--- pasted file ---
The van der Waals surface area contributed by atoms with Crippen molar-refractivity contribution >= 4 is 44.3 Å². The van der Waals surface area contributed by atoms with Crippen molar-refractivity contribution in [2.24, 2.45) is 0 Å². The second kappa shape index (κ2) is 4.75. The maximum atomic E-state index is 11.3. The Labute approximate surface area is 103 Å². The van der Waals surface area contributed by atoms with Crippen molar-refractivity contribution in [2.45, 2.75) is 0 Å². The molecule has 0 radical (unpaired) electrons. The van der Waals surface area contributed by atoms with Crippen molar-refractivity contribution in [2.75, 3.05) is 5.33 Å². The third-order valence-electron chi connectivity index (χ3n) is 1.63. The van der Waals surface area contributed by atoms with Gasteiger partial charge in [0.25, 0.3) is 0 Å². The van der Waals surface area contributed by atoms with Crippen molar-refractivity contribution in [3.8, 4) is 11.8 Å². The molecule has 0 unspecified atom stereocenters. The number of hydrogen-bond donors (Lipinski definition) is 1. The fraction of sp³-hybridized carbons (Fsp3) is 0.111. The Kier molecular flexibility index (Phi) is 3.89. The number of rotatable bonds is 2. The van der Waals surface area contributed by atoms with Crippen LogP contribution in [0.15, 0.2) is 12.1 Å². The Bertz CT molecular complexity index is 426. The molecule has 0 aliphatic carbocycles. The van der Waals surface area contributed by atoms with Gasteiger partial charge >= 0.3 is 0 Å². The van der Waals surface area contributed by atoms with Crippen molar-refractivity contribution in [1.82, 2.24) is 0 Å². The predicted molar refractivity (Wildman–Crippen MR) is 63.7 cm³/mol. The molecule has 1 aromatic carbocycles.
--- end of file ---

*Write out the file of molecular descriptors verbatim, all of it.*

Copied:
The van der Waals surface area contributed by atoms with Crippen molar-refractivity contribution >= 4 is 44.3 Å². The van der Waals surface area contributed by atoms with Crippen molar-refractivity contribution in [2.24, 2.45) is 0 Å². The second kappa shape index (κ2) is 4.75. The maximum atomic E-state index is 11.3. The Labute approximate surface area is 103 Å². The van der Waals surface area contributed by atoms with Crippen molar-refractivity contribution in [2.45, 2.75) is 0 Å². The molecule has 0 radical (unpaired) electrons. The van der Waals surface area contributed by atoms with Crippen molar-refractivity contribution in [2.75, 3.05) is 5.33 Å². The third-order valence-electron chi connectivity index (χ3n) is 1.63. The van der Waals surface area contributed by atoms with Gasteiger partial charge in [0.25, 0.3) is 0 Å². The van der Waals surface area contributed by atoms with Crippen molar-refractivity contribution in [3.8, 4) is 11.8 Å². The molecule has 0 unspecified atom stereocenters. The number of hydrogen-bond donors (Lipinski definition) is 1. The fraction of sp³-hybridized carbons (Fsp3) is 0.111. The Kier molecular flexibility index (Phi) is 3.89. The number of rotatable bonds is 2. The van der Waals surface area contributed by atoms with Crippen LogP contribution in [0.15, 0.2) is 12.1 Å². The Bertz CT molecular complexity index is 426. The molecule has 0 aliphatic carbocycles. The van der Waals surface area contributed by atoms with Gasteiger partial charge >= 0.3 is 0 Å². The van der Waals surface area contributed by atoms with Crippen molar-refractivity contribution in [1.82, 2.24) is 0 Å². The predicted molar refractivity (Wildman–Crippen MR) is 63.7 cm³/mol. The molecule has 1 aromatic carbocycles.